Still new to the world of investing? If the only thing that comes to mind when you hear the abbreviation S&P is salt and pepper, we’re here to help.
Unlike choosing individual stocks, the S&P 500 index is a diversified approach to investing that gives investors access to the 500 US companies with the biggest market cap (the market value of a publicly-traded company’s outstanding shares).
Holding an investment in the S&P 500 over a long time period is often said to give better results than picking individual stocks. And it’s incredibly popular amongst both beginners and seasoned investors, as it provides a passive way to diversify investments across a broad range of the best-performing companies.
It’s no wonder over $11.2 trillion is currently being invested into the index or that Warren Buffett is one of its biggest fans. The Oracle of Omaha has been quoted as saying, “for most people, the best thing to do is own the S&P 500 index fund.”What exactly is the S&P 500?
The S&P 500 dates back to 1957 when it was created by an investment information service called Standard & Poor—which is where it gets its (ironic) abbreviation from. Today the index consists of 505 stocks that are reviewed once a quarter by an investment committee. To make it into the S&P 500, companies need to meet certain standards in market size, liquidity, and group representation.
The top 10 companies currently listed on the S&P 500 are Apple Inc. (AAPL), Microsoft Corporation (MSFT), Amazon.com Inc. (AMZN), Facebook Inc. (FB), Alphabet Inc. Class A (GOOGL), Alphabet Inc. Class C (GOOG), Berkshire Hathaway Inc. (BRK.B), JPMorgan Chase & Co. (JPM), Tesla Inc (TSLA), and Johnson & Johnson (JNJ), in ranking order.
Unlike mutual funds that use brokers to try to outperform the index through active trading, the S&P 500 lets investors diversify their portfolio by passively buying shares of a broad array of companies. It also allows users to not have to independently buy 505 different stocks at the same time—because let’s be real, no one has time for that.How do you invest in the S&P 500?
This brings us to our next point—if you’re not going to be making 505 separate transactions, how do you actually go about investing in this index? Well, as an index is merely a measure, unfortunately you can’t directly invest in it. But luckily, index funds and ETFs (exchange-traded funds) exist that mimic the index.
ETFs and index funds are similar but have slight differences in fee structures and when you can buy and sell your fund. For example, index funds can only be bought for the price set at the end of the trading day, whereas an ETF can be bought and sold throughout the day and ETFs usually require lower minimum investments than index funds. You’ll want to read into the fine print before choosing exactly which one to go for.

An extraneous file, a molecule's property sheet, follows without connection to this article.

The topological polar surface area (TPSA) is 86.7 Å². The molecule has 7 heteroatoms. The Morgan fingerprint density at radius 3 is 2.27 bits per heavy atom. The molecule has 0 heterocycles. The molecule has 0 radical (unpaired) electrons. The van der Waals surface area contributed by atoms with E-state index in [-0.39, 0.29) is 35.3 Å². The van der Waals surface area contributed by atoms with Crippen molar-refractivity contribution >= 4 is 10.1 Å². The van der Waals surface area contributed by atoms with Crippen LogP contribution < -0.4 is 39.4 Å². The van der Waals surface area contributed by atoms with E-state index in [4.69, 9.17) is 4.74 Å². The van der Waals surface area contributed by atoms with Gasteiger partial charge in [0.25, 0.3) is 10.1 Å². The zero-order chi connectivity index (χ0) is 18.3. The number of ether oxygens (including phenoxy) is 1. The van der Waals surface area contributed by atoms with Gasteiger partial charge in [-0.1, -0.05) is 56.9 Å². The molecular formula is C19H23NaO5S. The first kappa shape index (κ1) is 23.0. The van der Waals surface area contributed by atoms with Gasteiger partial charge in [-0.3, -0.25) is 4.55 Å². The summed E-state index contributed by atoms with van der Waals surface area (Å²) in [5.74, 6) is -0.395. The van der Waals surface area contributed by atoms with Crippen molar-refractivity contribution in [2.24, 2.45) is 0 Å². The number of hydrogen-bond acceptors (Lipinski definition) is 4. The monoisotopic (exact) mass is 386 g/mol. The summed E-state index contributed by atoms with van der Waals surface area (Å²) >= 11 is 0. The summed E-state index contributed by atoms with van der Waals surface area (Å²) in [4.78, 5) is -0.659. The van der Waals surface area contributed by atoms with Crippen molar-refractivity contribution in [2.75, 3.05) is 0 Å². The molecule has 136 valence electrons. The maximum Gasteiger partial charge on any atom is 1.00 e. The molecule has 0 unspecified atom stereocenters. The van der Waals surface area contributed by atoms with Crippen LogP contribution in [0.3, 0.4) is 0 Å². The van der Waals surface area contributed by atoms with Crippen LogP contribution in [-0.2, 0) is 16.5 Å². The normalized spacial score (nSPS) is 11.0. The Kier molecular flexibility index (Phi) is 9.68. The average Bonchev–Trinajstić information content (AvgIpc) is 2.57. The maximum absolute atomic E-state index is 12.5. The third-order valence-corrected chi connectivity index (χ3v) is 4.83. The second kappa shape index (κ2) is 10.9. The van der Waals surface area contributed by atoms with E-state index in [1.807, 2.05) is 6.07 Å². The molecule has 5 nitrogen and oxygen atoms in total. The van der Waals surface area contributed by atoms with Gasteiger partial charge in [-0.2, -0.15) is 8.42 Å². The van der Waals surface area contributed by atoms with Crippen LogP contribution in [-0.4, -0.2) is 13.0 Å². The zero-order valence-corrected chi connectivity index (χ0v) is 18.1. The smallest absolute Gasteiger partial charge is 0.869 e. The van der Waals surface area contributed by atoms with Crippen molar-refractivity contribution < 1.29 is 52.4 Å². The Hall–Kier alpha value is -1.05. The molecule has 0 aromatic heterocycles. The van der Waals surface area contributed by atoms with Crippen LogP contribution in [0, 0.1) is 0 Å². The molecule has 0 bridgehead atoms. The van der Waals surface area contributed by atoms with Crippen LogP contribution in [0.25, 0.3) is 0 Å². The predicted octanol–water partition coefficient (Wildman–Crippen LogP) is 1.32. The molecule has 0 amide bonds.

Another option to consider is whether you’ll want to go for a cap-weighted or equal-weighted investment. If, for example, Microsoft shares take a huge dive, opting for a cap-weighted investment means your investment will be impacted more than companies ranked lower on the index. Whereas an equal-weighted investment will reflect the share prices of the index as a whole.Are there any downsides to the S&P?
Now you know what the S&P 500 is, and how to invest in it, you might be wondering if it all sounds too good to be true.
Well, although the index’s strength lies in its preference for large-cap companies, depending on how you look at it, and what your investment preferences are, this could be viewed as a weakness.
By only including large-cap companies, the index excludes some of the smaller and mid-cap companies out there. So, if you’re mainly interested in holding shares of emerging companies and startups, then the S&P isn’t your best option.
But if you’re patient to see returns build up over the long-term, are interested in a passive investment—where you don’t have to constantly panic over whether you should have held or sold—and want to diversify your portfolio, then the S&P 500 is a fantastic investment option.